Elizete Piauí has been waiting patiently for hours in the shade of a mango tree. She is wearing plastic sandals and baggy shorts over her thin legs. At 40 degrees Celsius (104 degrees Fahrenheit), the air is shimmering on this unusually hot day in Barra, a small city in the Sertão, the heart of northeastern Brazil. But Piauí isn't complaining, because today is her big day, the day she meets the president, who is working to provide her hut with running water.

The rattle of a helicopter signals his arrival. The white aircraft circles once over the crowd before landing. A motorcycle escort accompanies the Brazilian president to the ceremony.

Lula gets out of the limousine wearing a white linen shirt and a green military hat. Ignoring the local dignitaries in their dark suits, Lula heads straight for the crowd behind a security barrier. "Lula, Papai! (Papa Lula!)" Elizete calls out. He pulls her to his chest and shakes the hands of others in the crowd, allowing them to touch, stroke and embrace him. Beads of sweat are running down his flushed face, and people are tugging at his shirt, but Lula soaks in the attention. He feels at home here, in one of Brazil's poorest regions.

The president spends three days traveling through the Sertão. He knows the route. He came to the region 15 years ago for the first time on a campaign tour, traveling by bus and staying in inexpensive guesthouses. He made stops in every village square, seven or eight times a day, and usually held his speeches from the back of a truck. His voice was usually hoarse and weak by the evening, and he had to change his sweat-soaked shirt up to 10 times a day.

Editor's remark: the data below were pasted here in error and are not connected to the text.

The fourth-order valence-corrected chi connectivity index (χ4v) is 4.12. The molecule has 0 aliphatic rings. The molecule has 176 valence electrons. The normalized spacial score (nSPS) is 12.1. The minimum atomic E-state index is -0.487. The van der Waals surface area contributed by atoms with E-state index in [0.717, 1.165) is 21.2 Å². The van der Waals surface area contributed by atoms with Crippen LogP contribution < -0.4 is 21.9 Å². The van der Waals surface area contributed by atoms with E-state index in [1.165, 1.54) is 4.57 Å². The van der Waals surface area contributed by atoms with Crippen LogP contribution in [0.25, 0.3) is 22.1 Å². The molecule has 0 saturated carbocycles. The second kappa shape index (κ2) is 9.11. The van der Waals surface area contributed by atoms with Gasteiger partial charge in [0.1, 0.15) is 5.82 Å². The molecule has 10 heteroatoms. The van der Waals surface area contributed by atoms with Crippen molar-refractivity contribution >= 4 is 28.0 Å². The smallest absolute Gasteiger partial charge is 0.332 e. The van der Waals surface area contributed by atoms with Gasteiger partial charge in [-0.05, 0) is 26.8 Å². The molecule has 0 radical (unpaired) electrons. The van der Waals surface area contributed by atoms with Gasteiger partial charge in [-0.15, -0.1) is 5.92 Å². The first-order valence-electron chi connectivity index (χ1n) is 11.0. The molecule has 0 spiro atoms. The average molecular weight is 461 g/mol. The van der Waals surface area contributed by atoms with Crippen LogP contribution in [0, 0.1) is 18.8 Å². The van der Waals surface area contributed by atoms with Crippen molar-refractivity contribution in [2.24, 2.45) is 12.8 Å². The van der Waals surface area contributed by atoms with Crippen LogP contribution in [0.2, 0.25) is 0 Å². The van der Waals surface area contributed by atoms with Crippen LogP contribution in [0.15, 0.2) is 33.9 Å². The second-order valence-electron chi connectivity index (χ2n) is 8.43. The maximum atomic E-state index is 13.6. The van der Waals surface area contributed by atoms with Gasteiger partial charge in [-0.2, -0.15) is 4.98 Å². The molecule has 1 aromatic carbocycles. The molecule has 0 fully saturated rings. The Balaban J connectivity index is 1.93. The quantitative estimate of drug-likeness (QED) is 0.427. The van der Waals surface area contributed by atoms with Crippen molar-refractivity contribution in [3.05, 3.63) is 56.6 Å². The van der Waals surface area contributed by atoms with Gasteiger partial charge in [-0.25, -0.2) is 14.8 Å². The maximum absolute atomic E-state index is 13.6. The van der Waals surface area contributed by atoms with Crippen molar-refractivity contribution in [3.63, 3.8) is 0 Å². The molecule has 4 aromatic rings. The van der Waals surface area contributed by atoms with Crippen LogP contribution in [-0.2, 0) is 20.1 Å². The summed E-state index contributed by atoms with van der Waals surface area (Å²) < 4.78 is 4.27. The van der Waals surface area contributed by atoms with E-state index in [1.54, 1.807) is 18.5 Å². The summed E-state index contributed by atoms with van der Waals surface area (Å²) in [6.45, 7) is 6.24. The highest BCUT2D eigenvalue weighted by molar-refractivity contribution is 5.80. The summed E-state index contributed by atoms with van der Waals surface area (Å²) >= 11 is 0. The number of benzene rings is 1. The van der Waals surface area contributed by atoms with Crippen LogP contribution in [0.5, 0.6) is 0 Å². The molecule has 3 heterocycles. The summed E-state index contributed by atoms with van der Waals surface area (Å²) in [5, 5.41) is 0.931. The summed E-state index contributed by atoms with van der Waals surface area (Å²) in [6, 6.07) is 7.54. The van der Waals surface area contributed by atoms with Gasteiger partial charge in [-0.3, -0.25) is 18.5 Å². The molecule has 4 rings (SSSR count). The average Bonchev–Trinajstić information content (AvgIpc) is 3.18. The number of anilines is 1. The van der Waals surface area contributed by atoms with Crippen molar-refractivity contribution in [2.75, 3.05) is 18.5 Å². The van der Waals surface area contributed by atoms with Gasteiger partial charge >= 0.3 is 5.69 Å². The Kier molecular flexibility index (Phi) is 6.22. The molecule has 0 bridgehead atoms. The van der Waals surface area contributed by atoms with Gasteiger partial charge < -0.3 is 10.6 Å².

"He is Still One of us"

Now he travels in helicopters and armored cars, while police cars, their blue lights flashing, lead the way along country roads. Volunteers have set up air-conditioners and buffet meals at Lula's lodgings, and sometimes they even roll out a red carpet. The press criticizes the expense, but it doesn't trouble most Brazilians because they're proud of their president. He has made it to the top, they argue, so why shouldn't he enjoy his success? "He is still one of us," says Elizete, "because he is the father of the poor."

Lula is familiar with the fate of the Nordestinos, as the people in Brazil's poor Northeast Region are called. He was born in the Sertão, but his mother eventually put the children on the back of a truck and took them to São Paulo, 2,000 kilometers to the south. Lula's eventual rise to power began in São Paulo's industrial suburbs. His mother was one of the hundreds of thousands of have-nots who left the drought-plagued Sertão with its dried-up fields and livestock dying of thirst, and migrated to the wealthy south to work as doormen, waiters, construction workers or domestic servants.

In a plan to turn this arid region green, Lula is tapping into the waters of the 2,700-kilometer Rio São Francisco, the lifeline for large parts of Brazil. The river provides water to five states, but it makes a wide loop around the Sertão. Under Lula's plan, two canals will bring water from the river across 600 kilometers (375 miles) into the drought-ridden areas. "It's the least I can do for you," Lula calls out to the people in Barra.

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Re: India & Brazil News and Discussion Thread-1

Postby Carl_T » 19 Jul 2010 01:01

We should import some of their coaches. Perhaps a tie up with Sao Paulo FC or Corinthians is in order.

Regarding strategic relations I thought that Brazil was firmly in China's influence so it would be beneficial to undercut Chinese influence there. Can also be a defence market.

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Re: India & Brazil News and Discussion Thread-1

Postby ramana » 19 Jul 2010 06:45

Carl_T, Brazil is India's Latin American Strategic partner since many decades. You will find many synergies and political initiatives undertaken by them in UN etc.

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Re: India & Brazil News and Discussion Thread-1